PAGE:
NASA Satellite Debris Should Miss North America

Debris from an old out-of-control U.S. satellite is expected to fall somewhere on Earth on Friday afternoon, NASA said, although the debris is expected to miss North America.

NASA’s Upper Atmosphere Research Satellite (UARS) is expected to re-enter Earth’s atmosphere on Friday afternoon, almost six years after the end of its productive scientific life. Although the spacecraft will break into pieces during re-entry, not all of it will burn up in the atmosphere.

NASA said the risk to public safety or property is extremely small, but there is nonetheless a small chance debris could impact a populated area. However, since the beginning of the Space Age in the late-1950s, there have been no confirmed reports of an injury resulting from re-entering space objects. Nor is there a record of significant property damage resulting from a satellite re-entry.

As of early Thursday morning, the orbit of UARS was about 115 miles by 120 miles (185 kilometers by 195 kilometers). Re-entry is expected sometime during Friday afternoon. “The satellite will not be passing over North America during that time period,” NASA said. “It is still too early to predict the time and location of re-entry with any more certainty, but predictions will become more refined in the next 24 to 36 hours.”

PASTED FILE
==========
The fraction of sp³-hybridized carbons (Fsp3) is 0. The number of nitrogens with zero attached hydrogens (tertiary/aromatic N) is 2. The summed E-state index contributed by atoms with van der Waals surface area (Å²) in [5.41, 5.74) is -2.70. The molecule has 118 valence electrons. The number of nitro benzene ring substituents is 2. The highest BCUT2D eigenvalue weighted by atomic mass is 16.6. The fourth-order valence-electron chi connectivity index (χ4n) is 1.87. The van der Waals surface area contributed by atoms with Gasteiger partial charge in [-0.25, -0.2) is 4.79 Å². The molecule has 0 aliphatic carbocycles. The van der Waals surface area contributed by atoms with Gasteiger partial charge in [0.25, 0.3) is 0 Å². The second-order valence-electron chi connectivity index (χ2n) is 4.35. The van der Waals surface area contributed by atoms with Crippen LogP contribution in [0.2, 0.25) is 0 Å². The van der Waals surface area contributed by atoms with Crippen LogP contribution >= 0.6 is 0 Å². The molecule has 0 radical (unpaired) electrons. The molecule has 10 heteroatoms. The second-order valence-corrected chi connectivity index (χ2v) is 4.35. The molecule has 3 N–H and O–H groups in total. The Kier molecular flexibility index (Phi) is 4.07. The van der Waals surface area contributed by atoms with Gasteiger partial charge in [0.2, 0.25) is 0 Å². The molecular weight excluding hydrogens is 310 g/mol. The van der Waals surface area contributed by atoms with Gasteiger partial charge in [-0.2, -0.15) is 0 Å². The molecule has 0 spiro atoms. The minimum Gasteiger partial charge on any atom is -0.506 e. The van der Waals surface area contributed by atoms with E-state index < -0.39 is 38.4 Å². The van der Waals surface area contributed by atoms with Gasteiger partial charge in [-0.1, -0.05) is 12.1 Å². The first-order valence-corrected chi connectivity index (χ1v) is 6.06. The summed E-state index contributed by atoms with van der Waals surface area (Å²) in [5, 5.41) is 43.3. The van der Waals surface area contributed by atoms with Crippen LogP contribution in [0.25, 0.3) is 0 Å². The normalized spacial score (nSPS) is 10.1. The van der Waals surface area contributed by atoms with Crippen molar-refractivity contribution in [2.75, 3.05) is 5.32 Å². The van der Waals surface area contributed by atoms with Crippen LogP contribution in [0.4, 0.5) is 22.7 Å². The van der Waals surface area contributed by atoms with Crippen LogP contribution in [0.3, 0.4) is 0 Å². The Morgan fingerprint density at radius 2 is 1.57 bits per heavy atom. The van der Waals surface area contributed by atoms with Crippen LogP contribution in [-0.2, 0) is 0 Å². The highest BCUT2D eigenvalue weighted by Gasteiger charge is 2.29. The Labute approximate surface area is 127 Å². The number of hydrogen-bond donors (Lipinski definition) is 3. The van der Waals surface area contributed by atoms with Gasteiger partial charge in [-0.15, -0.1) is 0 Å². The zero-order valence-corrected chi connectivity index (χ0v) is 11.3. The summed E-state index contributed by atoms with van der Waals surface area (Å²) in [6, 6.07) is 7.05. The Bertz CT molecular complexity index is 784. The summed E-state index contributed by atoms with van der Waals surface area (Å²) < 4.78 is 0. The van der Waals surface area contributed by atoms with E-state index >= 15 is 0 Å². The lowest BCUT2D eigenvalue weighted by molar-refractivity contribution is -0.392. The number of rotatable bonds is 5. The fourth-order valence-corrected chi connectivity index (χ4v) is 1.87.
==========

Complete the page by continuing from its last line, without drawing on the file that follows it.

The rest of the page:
NASA said the satellite’s orbit is inclined 57 degrees to the equator, which means surviving components of UARS will land between 57 degrees north latitude and 57 degrees south latitude. “It is impossible to pinpoint just where in that zone the debris will land, but NASA estimates the debris footprint will be about 500 miles (804 kilometers) long,” the agency said.

Since more than 71 percent of the Earth is covered by water, there is only a small chance the debris will impact land. Nonetheless, NASA urges people who may find UARS debris to not touch it and alert emergency services.

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